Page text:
The UK government's plans for electronic tendering are in turmoil after a £300,000 pilot scheme failed to deliver on its objectives.
The Office of Government Commerce (OGC) said in a statement that the TenderTrust initiative will not now be rolled out across government departments.
The scheme, which would have delivered up to £13m a year in savings, has now been shelved. "E-tendering is going forward. TenderTrust was just not the right vehicle," said an OGC spokesman.
Why the pilot failed remains unclear. The spokesman was unable to confirm which objectives had not been met, but it appears that the large number of processes for drawing up tenders derailed the project.
"It was clear that suppliers wanted to deal with only one system. In future we may have to examine ways of bringing departments closer together," he said.
TenderTrust was launched last April but has been beset with problems. In January, the OGC admitted that it was abandoning plans to introduce e-tendering by the end of the year because of security concerns.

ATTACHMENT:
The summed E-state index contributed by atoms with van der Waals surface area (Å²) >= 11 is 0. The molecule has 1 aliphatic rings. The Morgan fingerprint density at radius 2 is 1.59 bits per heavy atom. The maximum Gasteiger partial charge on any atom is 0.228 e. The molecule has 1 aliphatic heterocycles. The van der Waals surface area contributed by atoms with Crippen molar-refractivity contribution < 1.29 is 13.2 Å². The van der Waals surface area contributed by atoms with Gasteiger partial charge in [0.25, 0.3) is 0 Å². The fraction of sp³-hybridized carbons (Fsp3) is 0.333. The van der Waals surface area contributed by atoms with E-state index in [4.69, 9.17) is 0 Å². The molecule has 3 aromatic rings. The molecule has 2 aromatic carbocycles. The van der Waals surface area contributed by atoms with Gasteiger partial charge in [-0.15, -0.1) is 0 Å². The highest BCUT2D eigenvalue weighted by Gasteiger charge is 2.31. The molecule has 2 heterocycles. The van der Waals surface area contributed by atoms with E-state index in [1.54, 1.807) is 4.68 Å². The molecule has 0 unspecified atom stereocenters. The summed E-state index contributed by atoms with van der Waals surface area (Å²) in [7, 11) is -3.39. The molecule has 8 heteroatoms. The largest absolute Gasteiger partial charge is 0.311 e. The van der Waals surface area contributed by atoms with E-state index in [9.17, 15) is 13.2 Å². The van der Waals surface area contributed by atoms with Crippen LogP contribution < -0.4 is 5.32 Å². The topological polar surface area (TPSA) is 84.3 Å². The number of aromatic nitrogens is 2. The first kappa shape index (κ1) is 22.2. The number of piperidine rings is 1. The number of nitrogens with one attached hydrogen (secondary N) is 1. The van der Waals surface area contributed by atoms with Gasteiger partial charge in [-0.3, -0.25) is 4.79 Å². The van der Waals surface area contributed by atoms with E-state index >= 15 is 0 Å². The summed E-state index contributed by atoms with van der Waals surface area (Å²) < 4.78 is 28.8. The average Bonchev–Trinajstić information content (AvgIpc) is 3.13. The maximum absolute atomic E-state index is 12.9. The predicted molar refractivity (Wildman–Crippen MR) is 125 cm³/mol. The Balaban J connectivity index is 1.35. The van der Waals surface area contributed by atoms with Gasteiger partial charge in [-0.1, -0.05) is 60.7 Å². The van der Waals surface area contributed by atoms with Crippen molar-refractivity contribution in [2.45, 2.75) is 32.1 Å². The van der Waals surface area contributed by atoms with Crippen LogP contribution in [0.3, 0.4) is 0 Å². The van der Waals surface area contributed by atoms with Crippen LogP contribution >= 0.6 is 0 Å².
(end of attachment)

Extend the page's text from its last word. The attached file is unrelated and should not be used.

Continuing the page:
But the OGC spokesman denied that security issues were to blame for the project being moth-balled.
"Security wasn't a problem. Suppliers had insisted that their offers would not be disclosed to competitors, and this issue was addressed. Security was one of the successes of the pilot," he maintained.
According to the OGC, the pilot had demonstrated a strong demand for e-tendering from government departments and their suppliers.
"We have learnt some valuable lessons from the scheme, and will be taking them forward when we do roll out a scheme for all departments," said the spokesman.
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